In order to find responses to these questions, an explorative research approach was used. 12 student led group discussions had been conducted with primary school teacher students in two different German universities in six different seminar contexts. In sum approx. 50 students took part. The data was collected in 2016 until 2018. On a voluntary basis, the discussions were part of the seminars for basic science and social sciences (a specific subject in Germany that combines natural and social sciences in primary schools, the so called “Sachunterricht”) student teachers and took place during the seminar time, they took 45 up to 65 minutes. This target group is specifically interesting because with regard to the breadth and interdisciplinarity of the subject. They are specifically challenged to become acquainted with new phenomena, as it is impossible to introduce them during their studies to all natural or societal phenomena. The students prepared the discussions with familiarizing themselves with a teaching material about refugees. This is an actual issue in Germany against the background of the rapidly raising rate of newly arrived people in 2015, also as one area problematized in German schoolbooks (e.g. Grabbert 2010) and as an expertise field of non-governmental organizations (Kater-Wettstädt 2018). The students built the groups by themselves, between three to five students per group, and one student took voluntarily the role of the discussion lead. The researcher introduced them shortly into the procedure and the impulses. The basis for the discussions were mainly two open impulses asking for their experiences with refugees and migrants and second, which is in the focus of the presentation here, what they think about the material. The group discussions were transcribed and analyzed with two qualitative methods: On the one hand, a qualitative content analyses with inductive category development (Mayring 2015) to identify the criteria of the students; on the other hand, an interpretative approach oriented on the documentary method (Bohnsack, Pfaff & Weller 2010) to carve out the strategies of the groups to handle the material. The documentary method allows the reconstruction of explicit and implicit knowledge, whereby especially the implicit or tacit knowledge is assumed to structure everyday practices (Mannheim 1982) and is thus a coherent orientation scheme that has impact on their preparation or implementation action.
The first results of the content analyses show a broad range of criteria the students use. Despite criteria cluster, which are not discussed in all groups, six criteria clusters appeared in every group: 1) the fit and students friendliness, 2) the used instruction formats, 3) the feasibility or practicability, 4) the adequateness and sophistication of the contents, 5) presentation of a variety of perspectives and 6) the visual representation. Against the background of quality criteria, formulated from publishers’ side, many differences appear. The Swiss Foundation for Development and Education (SBE), for example, published evaluation criteria for education material in 2009. The differences already become apparent in the content cluster, where global context, sustainability aspects or relationship to the own everyday life are highlighted. Although the students in some seminars were introduced to educational concepts like global learning and education for sustainable development, not in one group discussion they refer to aspects of them. This could be discussed in two directions: 1) the different pedagogical “spheres” from publishers and schools could be carved out to identify what are common goals to produce or consume such materials. This would allow for a better bridge building from publisher or “filtering” process from teachers side. 2) The form of evaluation knowledge needed to use the outer school expertise adequately and its implementation in teacher education. With regard to this thought, it is remarkable that the cluster “transparency” with regard to learning goals or indication of sources is not shared in all groups as a relevant criterion, which questions the development of critical reception processes. In addition, the group discussions also reveal different strategies and foci when dealing with the material: one strategy seems to be more pragmatic oriented whereas another seems to be idealistic oriented, rather considering content specific challenges.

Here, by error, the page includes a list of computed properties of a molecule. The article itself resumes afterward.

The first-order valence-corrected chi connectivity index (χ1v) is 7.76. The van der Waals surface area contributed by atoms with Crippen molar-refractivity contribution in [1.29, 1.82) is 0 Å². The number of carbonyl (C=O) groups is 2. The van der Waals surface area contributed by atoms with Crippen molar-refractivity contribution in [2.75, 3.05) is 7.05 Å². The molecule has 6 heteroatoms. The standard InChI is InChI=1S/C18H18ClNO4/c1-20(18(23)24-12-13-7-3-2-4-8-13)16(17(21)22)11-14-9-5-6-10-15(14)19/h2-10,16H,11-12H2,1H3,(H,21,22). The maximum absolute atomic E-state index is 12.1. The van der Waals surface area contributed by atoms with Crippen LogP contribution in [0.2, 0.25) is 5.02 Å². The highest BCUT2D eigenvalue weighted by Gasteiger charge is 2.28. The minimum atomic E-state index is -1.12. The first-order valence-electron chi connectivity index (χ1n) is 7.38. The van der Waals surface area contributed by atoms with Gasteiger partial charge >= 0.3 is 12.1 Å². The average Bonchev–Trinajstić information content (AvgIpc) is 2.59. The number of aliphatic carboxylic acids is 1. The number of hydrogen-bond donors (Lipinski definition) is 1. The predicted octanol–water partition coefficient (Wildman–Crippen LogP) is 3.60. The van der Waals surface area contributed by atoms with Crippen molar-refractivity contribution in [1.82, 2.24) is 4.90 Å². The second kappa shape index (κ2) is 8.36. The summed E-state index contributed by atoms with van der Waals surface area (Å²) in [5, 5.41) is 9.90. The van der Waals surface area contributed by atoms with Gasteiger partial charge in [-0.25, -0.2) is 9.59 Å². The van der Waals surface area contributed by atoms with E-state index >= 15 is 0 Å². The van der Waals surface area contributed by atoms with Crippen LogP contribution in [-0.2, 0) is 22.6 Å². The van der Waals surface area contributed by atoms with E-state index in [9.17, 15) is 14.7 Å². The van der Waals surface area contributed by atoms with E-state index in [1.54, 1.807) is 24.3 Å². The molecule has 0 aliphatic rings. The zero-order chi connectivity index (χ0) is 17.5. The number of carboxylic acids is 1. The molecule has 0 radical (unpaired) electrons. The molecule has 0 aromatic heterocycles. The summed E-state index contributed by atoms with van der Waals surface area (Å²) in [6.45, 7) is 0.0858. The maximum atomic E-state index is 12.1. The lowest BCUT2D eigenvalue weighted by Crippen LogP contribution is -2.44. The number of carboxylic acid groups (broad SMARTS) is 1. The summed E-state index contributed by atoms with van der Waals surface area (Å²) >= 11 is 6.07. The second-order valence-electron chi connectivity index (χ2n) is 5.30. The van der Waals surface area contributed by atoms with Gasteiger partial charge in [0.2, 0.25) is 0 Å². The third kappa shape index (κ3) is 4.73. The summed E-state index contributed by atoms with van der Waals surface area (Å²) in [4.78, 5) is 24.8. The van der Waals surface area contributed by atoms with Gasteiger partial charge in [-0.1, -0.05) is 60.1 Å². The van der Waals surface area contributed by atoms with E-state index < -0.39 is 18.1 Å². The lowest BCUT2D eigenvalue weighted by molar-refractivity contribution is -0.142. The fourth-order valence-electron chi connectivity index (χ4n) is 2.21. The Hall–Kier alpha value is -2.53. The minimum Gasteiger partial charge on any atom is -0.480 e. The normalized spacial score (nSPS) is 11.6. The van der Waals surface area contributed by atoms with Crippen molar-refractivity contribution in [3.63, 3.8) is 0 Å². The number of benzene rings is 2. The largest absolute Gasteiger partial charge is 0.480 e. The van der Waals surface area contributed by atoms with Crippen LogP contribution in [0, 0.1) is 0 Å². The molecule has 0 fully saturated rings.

Bohnsack, R., Pfaff, N., & Weller, W. (Eds.). (2010). Qualitative Analyses and Documentary Method in International Educational Research. Opladen & Farmington Hills: Barbara Budrich. Brundiers, K., Wiek, A., & Redman, C. L. (2010). Real-world learning opportunities in sustainability: from classroom into the real world. International Journal of Sustainability in Higher Education, 11, 308–324. Clements, K. I., & Pawlowski, J. M. (2012). User-oriented quality for OER: Understanding teachers' views on re-use, quality, and trust. Journal of Computer Assisted Learning, 28, 4–14. Cuban, L., Kirkpatrick, H., & Peck, C. (2001). High Access and Low Use of Technologies in High School Classrooms: Explaining an Apparent Paradox. American Educational Research Journal, 38, 813–834. Fey, C. C., & Matthes, E. (2015). Unterrichtsmaterialien von Unternehmen und Vereinen. Zielsetzungen und zentrale Ergebnisse der Augsburger Studie. Pädagogik, 67(10), 44–47. Grabbert, T. (2010). Migration im niedersächsischen Schulbuch. Polis, 14, 14–17. Henderson, S., & Ostashewski, N. (2018). Barriers, incentives, and benefits of the open educational resources (OER) movement: An exploration into instructor perspectives. First Monday, 23. Kater-Wettstädt, L. (2018). Unterricht zum Thema „Flucht und Flüchtlinge“? Eine Analyse von Lehrmaterialien aus dem Internet. Zeitschrift Für Bildungsforschung, 8, 137–152. Mannheim, K. (1982). Structures of Thinking. London: Routledge and Kegan Paul. Mayring, P. (2015). Qualitative Inhaltsanalyse: Grundlagen und Techniken. Weinheim: Beltz. Nikoi, S., & Armellini, A. (2012). The OER mix in higher education: purpose, process, product, and policy. Distance Education, 33, 165–184. Peacock, A., & Gates, S. (2000). Newly Qualified Primary Teachers' Perceptions of the Role of Text Material in Teaching Science. Research in Science & Technological Education, 18, 155–171. Sanders, M. G. (2003). Community Involvement In Schools: From Concept to Practice. Education and Urban Society, 35, 161–180. Sawyer, A. G., & Myers, J. (2018). Seeking Comfort: How and Why Preservice Teachers Use Internet Resources for Lesson Planning. Journal of Early Childhood Teacher Education, 39, 16–31. SBE (Swiss Foundation of Education and Development) (2009). Qualitätskriterien der SBE für die Evaluation von Unterrichtsmaterialien. Retrieved from https://www.baobab.at/images/doku/1201_qualitaetskriterien_materialien_schweiz.pdf (27 January 2019). UN (2016). Sustainable Development Goals. Retrieved from https://www.un.org/sustainabledevelopment/education/ (27 January 2019). Wiley, D., & Green, C. (2012). Why openess in education? In D. G. Oblinger (Ed.), Education and Information Technologies (pp. 81–89). Educause. Winitzky-Stephens, J. R., & Pickavance, J. (2017). Open Educational Resources and Student Course Outcomes: A Multilevel Analysis. The International Review of Research in Open and Distributed Learning, 18, 35–49.